Tuesday, May 16, 2006

Build, Display, Entertain, and Live

These four verbs explain the rationale for minors spending their hard-earned allowances on owning virtual real estate in Teen Second Life, the new supposedly child-safe offshoot of Second Life, a massively multiplayer online role-playing environment. The socially immersive Second Life graphic environment offers powerful scripting tools from which one can make digital objects in the online world, the ability to fly from place to place, and opportunities for do-it-yourself virtual community building from the State of Nature up.

Those who haven't been following the Second Life phenomenon (which is still dwarfed by online giant World of Warcraft, where millions of virtual political subjects engage in medieval fantasy play) might not be aware of how its series of disconnected free states represent experiments in civic organization oriented around new ideologies of object permanence in cyberspace.

Some of the governance attempts to create utopias for political activists who may be frustrated by real-world authoritarianism. The most ambitious laboratory for a would-be virtual nation-state is probably Democracy Island, where government entities and interest groups can have online space for rule-making exchanges. There are also local sites for real-time political occasions in Second Life. For example, you can hear a general counsel from Creative Commons speak or attend a an activist event and art happening for digital rights sponsored by Free Culture. It is interesting that personalities associated with the creative commons movement feel compelled to present avatars that approximate the general appearance of their real world public personae.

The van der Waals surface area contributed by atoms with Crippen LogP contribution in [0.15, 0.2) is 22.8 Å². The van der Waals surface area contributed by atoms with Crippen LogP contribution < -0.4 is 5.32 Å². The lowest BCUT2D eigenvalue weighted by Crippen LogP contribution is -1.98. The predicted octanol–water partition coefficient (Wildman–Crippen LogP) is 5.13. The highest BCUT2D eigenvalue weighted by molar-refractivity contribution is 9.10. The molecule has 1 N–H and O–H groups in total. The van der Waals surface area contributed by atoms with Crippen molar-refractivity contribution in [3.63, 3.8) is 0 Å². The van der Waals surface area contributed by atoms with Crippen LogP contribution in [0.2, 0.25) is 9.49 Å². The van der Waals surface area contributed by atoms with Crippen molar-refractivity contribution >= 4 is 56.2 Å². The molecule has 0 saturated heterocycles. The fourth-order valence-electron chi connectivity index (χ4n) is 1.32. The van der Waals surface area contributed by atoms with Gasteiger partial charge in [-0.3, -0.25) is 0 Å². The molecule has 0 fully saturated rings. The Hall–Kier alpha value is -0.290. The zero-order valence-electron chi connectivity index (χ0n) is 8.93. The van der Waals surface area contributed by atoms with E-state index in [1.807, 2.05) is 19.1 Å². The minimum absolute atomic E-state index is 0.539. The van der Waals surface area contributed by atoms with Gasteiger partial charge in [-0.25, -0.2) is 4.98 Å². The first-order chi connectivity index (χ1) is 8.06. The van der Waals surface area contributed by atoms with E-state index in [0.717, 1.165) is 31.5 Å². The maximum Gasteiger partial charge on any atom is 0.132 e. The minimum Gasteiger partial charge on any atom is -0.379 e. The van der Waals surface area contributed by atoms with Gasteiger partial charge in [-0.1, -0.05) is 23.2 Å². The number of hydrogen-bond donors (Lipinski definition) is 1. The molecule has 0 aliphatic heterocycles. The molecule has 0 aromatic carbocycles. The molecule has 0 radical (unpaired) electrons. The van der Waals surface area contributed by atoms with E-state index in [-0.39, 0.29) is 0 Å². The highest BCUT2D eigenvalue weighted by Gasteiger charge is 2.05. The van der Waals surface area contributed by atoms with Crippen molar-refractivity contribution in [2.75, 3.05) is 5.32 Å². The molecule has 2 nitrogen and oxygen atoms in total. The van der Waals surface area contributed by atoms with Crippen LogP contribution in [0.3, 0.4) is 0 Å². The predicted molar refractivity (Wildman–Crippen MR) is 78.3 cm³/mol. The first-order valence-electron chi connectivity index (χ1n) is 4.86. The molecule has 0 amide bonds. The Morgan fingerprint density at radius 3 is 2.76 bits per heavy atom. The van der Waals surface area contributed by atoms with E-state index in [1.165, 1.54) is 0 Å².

That doesn't mean that there isn't any Hobbesian skepticism in this virtual State of Nature. There is also political and legal conflict in Second Life. Readers of the Second Life Herald know that there can be real-life suits over virtual real estate deals gone bad. Those same readers also know that life as a muckraker can involve taking on gangsters and corruption. Of course, one contributor to the periodical, Marsellus Wallace, doubles as both correspondent and a mob boss.

The darker side of Second Life can present a pretty bleak existential landscape. Those who abuse their cyber-privileges may find themselves subjected to the cornfield punishment. Those who want to engage in more psychically twisted virtual tourism can visit a mental health clinic in Second Life and see the schizophrenia simulation that was initially developed as a training tool for health care providers by Janssen Pharmaceutica.

Of course, there's plenty of commerce going on, as labor is combined with digital raw materials in the Second Life world. Tringo, the game within a game in Second Life, has apparently found a real-life online market among casual gamers for its combination of Bingo and Tetris. Certainly, the space is being used by business professors and advertisers, and now even some companies are building virtual corporate headquarters for their time-shifting global workforce. For example, from a session on Corporate Opportunities for Multiplayer Games, which was associated with the Massive Games conference here at U.C. Irvine, I learned about how the Aerospace Corporation is building a "work-safe" project on Chatsubo. Apparently, Linden Labs, the corporation that runs Second Life, largely manages their experiment as a corporate-friendly, laissez-faire model. Nonetheless, they do have economists on staff to make sure that the currency remains stable.

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